Just fired up an old copy of Win10 again, and after update that environment is showing problems connecting to Exchange 2003. Specifically, Edge is unable to connect to Exchange Web Mail, and Outlook 2003 is unable to connect to Exchange (using the exchange protocol).

I've got no firewall and no virtualization. I suspect an authentication or encryption error. SMB1 is enabled. IE11 still connects to Exchange Web Mail, so it's not a simple certificate error, nor even a simple network error: Exchange is refusing the connection for some other reason. It wasn't a problem a couple of years ago when the Win10 machine was last fired up. And I can still connect from Win2K: it's not a simple Outlook connection error.

As far as the real world is concerned, Exchange 2003 is definitely retro-computing. It is a server system (most of retro-computing deals with client systems or workstations), but I'm hoping you won't cancel me for that.

Generally, what can cause connection failures when trying to connect from new systems to old systems? Specifically, what can cause connection failures when trying to connect From Edge/Win10 to Exchange 2003/Server 2003?

  • 3
    Though the software is slightly dated* this really doesn't feel like a retrocomputing question to me. Perhaps ServerFault would be a better fit? *I personally run a lot of software of this vintage on a daily basis (and not for retro reasons). Apr 1, 2022 at 5:12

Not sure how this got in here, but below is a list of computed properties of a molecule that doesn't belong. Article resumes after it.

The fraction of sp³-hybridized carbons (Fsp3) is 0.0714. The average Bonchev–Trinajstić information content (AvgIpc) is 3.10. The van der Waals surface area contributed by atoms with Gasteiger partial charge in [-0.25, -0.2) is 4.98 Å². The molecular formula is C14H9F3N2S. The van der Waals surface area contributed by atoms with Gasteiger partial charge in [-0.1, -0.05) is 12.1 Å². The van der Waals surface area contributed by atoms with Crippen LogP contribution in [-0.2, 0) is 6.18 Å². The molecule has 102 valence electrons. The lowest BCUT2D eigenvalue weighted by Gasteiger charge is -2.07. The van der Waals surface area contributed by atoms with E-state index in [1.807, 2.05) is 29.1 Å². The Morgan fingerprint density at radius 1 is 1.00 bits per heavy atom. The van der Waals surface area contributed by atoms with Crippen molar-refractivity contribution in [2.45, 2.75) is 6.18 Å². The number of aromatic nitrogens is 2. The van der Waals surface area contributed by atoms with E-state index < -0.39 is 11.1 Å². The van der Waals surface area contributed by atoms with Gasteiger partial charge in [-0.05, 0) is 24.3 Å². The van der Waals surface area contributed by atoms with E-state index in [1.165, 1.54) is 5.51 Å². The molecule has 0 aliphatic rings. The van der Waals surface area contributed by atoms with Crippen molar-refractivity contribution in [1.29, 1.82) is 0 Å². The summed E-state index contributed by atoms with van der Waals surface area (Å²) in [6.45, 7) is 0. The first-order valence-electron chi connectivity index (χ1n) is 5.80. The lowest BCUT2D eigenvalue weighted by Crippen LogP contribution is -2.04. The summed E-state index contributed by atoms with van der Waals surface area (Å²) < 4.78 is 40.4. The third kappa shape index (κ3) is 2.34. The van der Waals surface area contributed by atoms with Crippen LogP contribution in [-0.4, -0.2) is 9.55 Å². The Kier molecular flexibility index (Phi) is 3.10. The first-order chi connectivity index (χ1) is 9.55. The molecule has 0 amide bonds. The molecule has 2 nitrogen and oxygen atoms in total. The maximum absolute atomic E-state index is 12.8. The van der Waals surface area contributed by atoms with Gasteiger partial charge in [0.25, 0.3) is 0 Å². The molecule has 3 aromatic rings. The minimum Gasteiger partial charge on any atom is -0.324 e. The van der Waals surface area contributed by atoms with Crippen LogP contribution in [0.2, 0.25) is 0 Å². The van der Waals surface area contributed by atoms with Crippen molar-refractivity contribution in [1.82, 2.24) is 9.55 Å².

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    I think ServerFault, nominally at least, doesn't accept questions for out of support products. Yet you could give it a try. Regarding your issue, are you sure it's not certificate related? I've seen such cases, especially SHA-1 certificates which are not allowed on modern software. IE 11 blocks SHA-1, but not for internal CA authorities, if I recall well. For further investigation, wireshark can be your friend; to view and analyze the net traffic and packets and pinpoint the problem.
    – Krackout
    Apr 1, 2022 at 6:40
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    I'd like to think that sooner or later, my NT/2K/2003 servers will be covered in "retrocomputing". I won't be all bent out of shape if that isn't yet, but when you have to use a hand crank to get them to turn over and start, I'd say we're getting close.
    – david
    Apr 1, 2022 at 7:06
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    The problem with the "retro" part here is that I suspect that the culprit is Windows 10, not the exchange server. I now that Windows 10 in an update a while back stopped to support printer drivers that wasn't made to support windows 10. (I have a perfectly working printer I can't use from Windows any more, but it works perfect from Linux.)
    – UncleBod
    Apr 1, 2022 at 13:18
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    I know it is not what you want to hear, but the "retro" solution would be to simply "downgrade" your client to one period correct for the server (i.e. one that implements the same protocol).
    – Brian H
    Apr 1, 2022 at 13:29


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